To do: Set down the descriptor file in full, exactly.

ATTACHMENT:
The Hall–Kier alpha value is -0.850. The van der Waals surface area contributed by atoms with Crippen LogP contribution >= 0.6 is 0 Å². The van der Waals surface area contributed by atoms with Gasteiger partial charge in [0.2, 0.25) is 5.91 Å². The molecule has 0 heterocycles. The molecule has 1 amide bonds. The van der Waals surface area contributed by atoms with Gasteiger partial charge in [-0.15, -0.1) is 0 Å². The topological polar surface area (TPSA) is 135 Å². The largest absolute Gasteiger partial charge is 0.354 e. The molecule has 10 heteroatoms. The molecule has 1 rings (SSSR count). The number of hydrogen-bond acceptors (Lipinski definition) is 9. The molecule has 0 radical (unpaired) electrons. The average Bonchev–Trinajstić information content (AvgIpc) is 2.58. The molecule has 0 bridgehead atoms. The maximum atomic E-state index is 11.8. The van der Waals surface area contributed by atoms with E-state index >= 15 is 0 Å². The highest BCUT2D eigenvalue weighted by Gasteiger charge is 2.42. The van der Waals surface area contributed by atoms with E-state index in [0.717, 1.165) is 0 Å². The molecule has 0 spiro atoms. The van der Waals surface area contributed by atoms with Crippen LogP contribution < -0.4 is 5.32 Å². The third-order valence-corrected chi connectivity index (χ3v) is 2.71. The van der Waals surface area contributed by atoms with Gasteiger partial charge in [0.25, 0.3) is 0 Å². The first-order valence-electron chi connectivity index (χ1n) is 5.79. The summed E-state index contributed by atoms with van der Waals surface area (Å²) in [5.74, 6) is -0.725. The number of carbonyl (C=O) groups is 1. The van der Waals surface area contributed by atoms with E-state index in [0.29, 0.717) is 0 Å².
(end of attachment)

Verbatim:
The Hall–Kier alpha value is -0.850. The van der Waals surface area contributed by atoms with Crippen LogP contribution >= 0.6 is 0 Å². The van der Waals surface area contributed by atoms with Gasteiger partial charge in [0.2, 0.25) is 5.91 Å². The molecule has 0 heterocycles. The molecule has 1 amide bonds. The van der Waals surface area contributed by atoms with Gasteiger partial charge in [-0.15, -0.1) is 0 Å². The topological polar surface area (TPSA) is 135 Å². The largest absolute Gasteiger partial charge is 0.354 e. The molecule has 10 heteroatoms. The molecule has 1 rings (SSSR count). The number of hydrogen-bond acceptors (Lipinski definition) is 9. The molecule has 0 radical (unpaired) electrons. The average Bonchev–Trinajstić information content (AvgIpc) is 2.58. The molecule has 0 bridgehead atoms. The maximum atomic E-state index is 11.8. The van der Waals surface area contributed by atoms with E-state index >= 15 is 0 Å². The highest BCUT2D eigenvalue weighted by Gasteiger charge is 2.42. The van der Waals surface area contributed by atoms with E-state index in [0.717, 1.165) is 0 Å². The molecule has 0 spiro atoms. The van der Waals surface area contributed by atoms with Crippen LogP contribution < -0.4 is 5.32 Å². The third-order valence-corrected chi connectivity index (χ3v) is 2.71. The van der Waals surface area contributed by atoms with Gasteiger partial charge in [0.25, 0.3) is 0 Å². The first-order valence-electron chi connectivity index (χ1n) is 5.79. The summed E-state index contributed by atoms with van der Waals surface area (Å²) in [5.74, 6) is -0.725. The number of carbonyl (C=O) groups is 1. The van der Waals surface area contributed by atoms with E-state index in [0.29, 0.717) is 0 Å².